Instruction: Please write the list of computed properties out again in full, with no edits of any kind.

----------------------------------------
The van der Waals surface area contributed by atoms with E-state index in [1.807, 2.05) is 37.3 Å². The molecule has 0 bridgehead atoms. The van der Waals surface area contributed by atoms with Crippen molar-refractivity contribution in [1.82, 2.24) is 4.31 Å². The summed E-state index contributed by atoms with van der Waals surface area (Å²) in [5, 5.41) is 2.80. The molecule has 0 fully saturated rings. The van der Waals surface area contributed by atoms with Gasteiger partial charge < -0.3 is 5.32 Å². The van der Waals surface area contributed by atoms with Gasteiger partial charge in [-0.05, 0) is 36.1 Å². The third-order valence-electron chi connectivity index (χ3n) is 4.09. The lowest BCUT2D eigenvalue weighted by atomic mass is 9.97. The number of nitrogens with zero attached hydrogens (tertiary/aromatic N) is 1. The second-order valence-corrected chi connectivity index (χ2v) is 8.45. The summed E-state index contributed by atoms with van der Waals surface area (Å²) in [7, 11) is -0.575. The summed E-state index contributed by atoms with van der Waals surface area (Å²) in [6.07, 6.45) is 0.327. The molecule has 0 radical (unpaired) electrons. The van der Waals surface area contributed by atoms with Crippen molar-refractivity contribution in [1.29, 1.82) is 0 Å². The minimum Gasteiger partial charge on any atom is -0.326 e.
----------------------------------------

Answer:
The van der Waals surface area contributed by atoms with E-state index in [1.807, 2.05) is 37.3 Å². The molecule has 0 bridgehead atoms. The van der Waals surface area contributed by atoms with Crippen molar-refractivity contribution in [1.82, 2.24) is 4.31 Å². The summed E-state index contributed by atoms with van der Waals surface area (Å²) in [5, 5.41) is 2.80. The molecule has 0 fully saturated rings. The van der Waals surface area contributed by atoms with Gasteiger partial charge < -0.3 is 5.32 Å². The van der Waals surface area contributed by atoms with Gasteiger partial charge in [-0.05, 0) is 36.1 Å². The third-order valence-electron chi connectivity index (χ3n) is 4.09. The lowest BCUT2D eigenvalue weighted by atomic mass is 9.97. The number of nitrogens with zero attached hydrogens (tertiary/aromatic N) is 1. The second-order valence-corrected chi connectivity index (χ2v) is 8.45. The summed E-state index contributed by atoms with van der Waals surface area (Å²) in [7, 11) is -0.575. The summed E-state index contributed by atoms with van der Waals surface area (Å²) in [6.07, 6.45) is 0.327. The molecule has 0 radical (unpaired) electrons. The van der Waals surface area contributed by atoms with Crippen molar-refractivity contribution in [1.29, 1.82) is 0 Å². The minimum Gasteiger partial charge on any atom is -0.326 e.